Rosemarie Hudson was born in Jamaica and grew up in London. In 1998 she founded her first publishing company BlackAmber. Its ethos was to publish unheard voices in English and international languages, particularly writers and writings from Africa, Asia, and the Caribbean. Among the many authors she published to critical acclaim during this period were Patricia Cumper, Alex Wheatle, Cauvery Madhavan, Rachel Manley, Yvonne Brewster and Gaston-Paul Effa. The company was later acquired by Arcadia. Rosemarie served on the board of the Book Trade Charity (BTBS) and is a mentor on the Arts Council project, Decibel. In 2010, Rosemarie started HopeRoad whose mission has been to promote literary voices from Africa, Asia and the Caribbean, in exploring themes of identity, cultural stereotyping and injustices.
“Reaching out to under-represented writers and publishing their work feels like the best job in the world, for their stories can open our minds, bringing us insight, inspiration and hope,” commented Rosemarie.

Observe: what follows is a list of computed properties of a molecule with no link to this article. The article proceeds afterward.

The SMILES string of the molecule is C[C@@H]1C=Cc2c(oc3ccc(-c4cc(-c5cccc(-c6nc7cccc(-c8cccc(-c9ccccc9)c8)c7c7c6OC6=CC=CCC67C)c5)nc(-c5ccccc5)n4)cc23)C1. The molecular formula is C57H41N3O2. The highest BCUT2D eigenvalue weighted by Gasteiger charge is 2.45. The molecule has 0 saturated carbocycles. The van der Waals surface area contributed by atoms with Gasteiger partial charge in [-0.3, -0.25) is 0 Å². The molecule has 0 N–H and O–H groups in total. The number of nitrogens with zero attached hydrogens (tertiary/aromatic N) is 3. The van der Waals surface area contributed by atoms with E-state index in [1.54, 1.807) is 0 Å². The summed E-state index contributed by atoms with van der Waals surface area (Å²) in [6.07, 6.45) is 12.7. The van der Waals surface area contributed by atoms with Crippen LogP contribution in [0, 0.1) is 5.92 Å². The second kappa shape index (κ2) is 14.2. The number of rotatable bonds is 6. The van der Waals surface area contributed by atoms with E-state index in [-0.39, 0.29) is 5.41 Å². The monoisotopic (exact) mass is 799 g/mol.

The challenges editors face can be real ones related to financial sustainability as well as those related to attitudes. Commenting on the challenges of running a literary journal in Pakistan, which brings to the fore new talent and publishes new writers alongside established ones, Mehvash Amin said: “As the editor of a literary journal based in Pakistan, our mission is to place young writers alongside well-known ones so the young ones feel encouraged and the established ones archived. I find it very disturbing that when we approach established authors, some of them do not even respond to our queries. Notable exceptions are Kamila Shamsie, Musharraf Farooqui, Salman Rashid, Aamer Hussain, Zia Mohyeddin and others who understand our mission and support it.”
Adding, Mehvash said: “Also, it’s important to highlight the role of bookstores in Pakistan. Even though we explain that we are a non-profit organization, they take a 50 per cent profit which makes the price somewhat steep for young people and leaves us with very little for the next issue.”